Gina recently wrote a great post on slowing things down. And in recognition of slow, I'd like to have a chat about porridge. Right now, in the middle of winter, I think porridge is great. And porridge made the slow way, with real oats, on the stovetop. Don't get me wrong, my bed in the morning is nearly my favourite place in the whole world, but I've discovered that the process of turning oats into porridge is a very pleasant way to start the day. You can't rush porridge, which means my day begins slowly, which seems to result in a much calmer, relaxed approach to life compared to my rush-rush-toast-in-the-car-on-my-way-somewhere day beginnings. Porridge is good.

And after a week of excessive activity - no evening meal was normal last week: we either had people over, or were traveling to or from Sydney, or were in Sydney - I'm looking forward to a slower, more typical week regaining some rhythm. Rhythm involving eggs laid in our backyard!
On the menu this week:
Monday: Pasta bake (making it up)
Tuesday: Chicken noodle stirfry (Masterchef mag #1, p. 38)
Wednesday: Fish with ginger & spring onions (making it up)
Thursday: Spanish Eggs (recipe here)
Friday: Out
Saturday: Beef Stroganoff (Masterchef Mag #3, p. 98)
Sunday: Welsh Rarebit with Leeks

What are your plans for this week? Are you up for a busy one, or are you hoping to slow things down a bit?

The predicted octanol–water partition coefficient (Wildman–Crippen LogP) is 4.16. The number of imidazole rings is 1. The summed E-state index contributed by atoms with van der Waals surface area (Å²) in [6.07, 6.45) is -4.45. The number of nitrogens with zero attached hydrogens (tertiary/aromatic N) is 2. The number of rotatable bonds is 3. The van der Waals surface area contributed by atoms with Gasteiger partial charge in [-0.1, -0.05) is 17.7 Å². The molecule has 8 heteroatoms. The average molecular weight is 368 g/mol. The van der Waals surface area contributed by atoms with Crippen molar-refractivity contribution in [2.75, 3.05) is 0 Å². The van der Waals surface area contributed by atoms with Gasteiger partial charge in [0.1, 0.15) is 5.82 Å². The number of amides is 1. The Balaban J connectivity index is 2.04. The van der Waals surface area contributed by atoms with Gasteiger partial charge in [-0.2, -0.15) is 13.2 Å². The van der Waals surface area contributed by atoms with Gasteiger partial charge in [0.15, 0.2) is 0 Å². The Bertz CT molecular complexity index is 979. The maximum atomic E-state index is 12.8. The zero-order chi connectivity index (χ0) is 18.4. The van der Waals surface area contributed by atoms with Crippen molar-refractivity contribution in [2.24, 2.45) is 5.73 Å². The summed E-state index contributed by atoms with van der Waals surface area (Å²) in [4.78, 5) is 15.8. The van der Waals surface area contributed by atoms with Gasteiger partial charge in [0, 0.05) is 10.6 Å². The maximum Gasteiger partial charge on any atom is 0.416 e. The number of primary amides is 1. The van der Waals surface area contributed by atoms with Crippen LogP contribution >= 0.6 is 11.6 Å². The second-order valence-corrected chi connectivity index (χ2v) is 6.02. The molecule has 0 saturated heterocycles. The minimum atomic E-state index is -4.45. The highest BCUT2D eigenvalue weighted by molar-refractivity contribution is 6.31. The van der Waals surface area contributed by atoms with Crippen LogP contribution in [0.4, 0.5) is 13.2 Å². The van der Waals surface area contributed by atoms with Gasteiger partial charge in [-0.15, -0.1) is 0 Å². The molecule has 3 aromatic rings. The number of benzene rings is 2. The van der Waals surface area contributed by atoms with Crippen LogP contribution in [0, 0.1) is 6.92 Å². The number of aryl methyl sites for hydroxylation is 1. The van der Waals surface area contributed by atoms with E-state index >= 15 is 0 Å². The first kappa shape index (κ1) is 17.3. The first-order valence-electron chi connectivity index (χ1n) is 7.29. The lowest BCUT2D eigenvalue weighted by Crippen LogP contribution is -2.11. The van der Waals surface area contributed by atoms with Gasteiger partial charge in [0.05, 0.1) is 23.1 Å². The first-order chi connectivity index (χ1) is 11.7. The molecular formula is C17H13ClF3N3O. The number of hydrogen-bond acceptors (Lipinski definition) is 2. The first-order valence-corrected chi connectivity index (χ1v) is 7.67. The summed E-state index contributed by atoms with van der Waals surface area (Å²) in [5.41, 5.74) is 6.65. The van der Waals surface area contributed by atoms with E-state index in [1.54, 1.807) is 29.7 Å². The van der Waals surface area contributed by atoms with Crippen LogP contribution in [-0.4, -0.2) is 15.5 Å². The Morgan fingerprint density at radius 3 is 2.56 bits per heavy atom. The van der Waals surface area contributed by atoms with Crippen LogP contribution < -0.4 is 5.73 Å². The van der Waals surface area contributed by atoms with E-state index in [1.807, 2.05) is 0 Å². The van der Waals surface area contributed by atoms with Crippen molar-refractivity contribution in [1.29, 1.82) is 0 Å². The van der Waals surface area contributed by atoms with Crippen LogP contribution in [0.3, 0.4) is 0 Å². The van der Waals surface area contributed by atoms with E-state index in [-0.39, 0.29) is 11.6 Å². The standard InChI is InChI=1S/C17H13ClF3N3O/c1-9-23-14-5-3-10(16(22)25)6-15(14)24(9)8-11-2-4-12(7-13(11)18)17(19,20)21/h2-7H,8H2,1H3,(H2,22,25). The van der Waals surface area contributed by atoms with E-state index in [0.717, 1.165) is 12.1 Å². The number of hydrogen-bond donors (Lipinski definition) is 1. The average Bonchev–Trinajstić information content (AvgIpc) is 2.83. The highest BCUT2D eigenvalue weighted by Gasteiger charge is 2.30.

Wednesday, August 4, 2010


My sister in law gave birth to a baby girl a bit over a week ago, and we're heading off to meet her tonight. She's our first niece, and we're rather excited! I decided to make her something on Friday, so it needed to be something achievable by today for my snails paced crafting!

I decided to make some baby shoes after reading about these on Briney Deep Designs. And she was right: they really are fast to make, even for someone who still feels like working with dpn's seems like holding a few too many chopsticks! The ends were woven in on the last one this morning.
Yarn: Knitted Wit hand-dyed sock yarn won in a giveaway a few months ago - it was perfect!
Sticks: 2.25mm dpns

To be ravelled when I get the chance!!

Sunday, August 1, 2010

New tenants

We have chooks!

Friends of ours are doing a major renovation of their backyard, so we're looking after their four chooks for six months. They arrived at lunchtime yesterday, and seem to have settled in very well, already giving us two eggs!

I'm not sure what breeds they are, but three are what I think might be Isa Browns, and the other is a lovely speckled dark brown one. While it will take a bit of time to get used to including the minimal chook-care tasks into our day, it seems we will very quickly benefit from the eggs, reduced food waste and toddler entertainment value!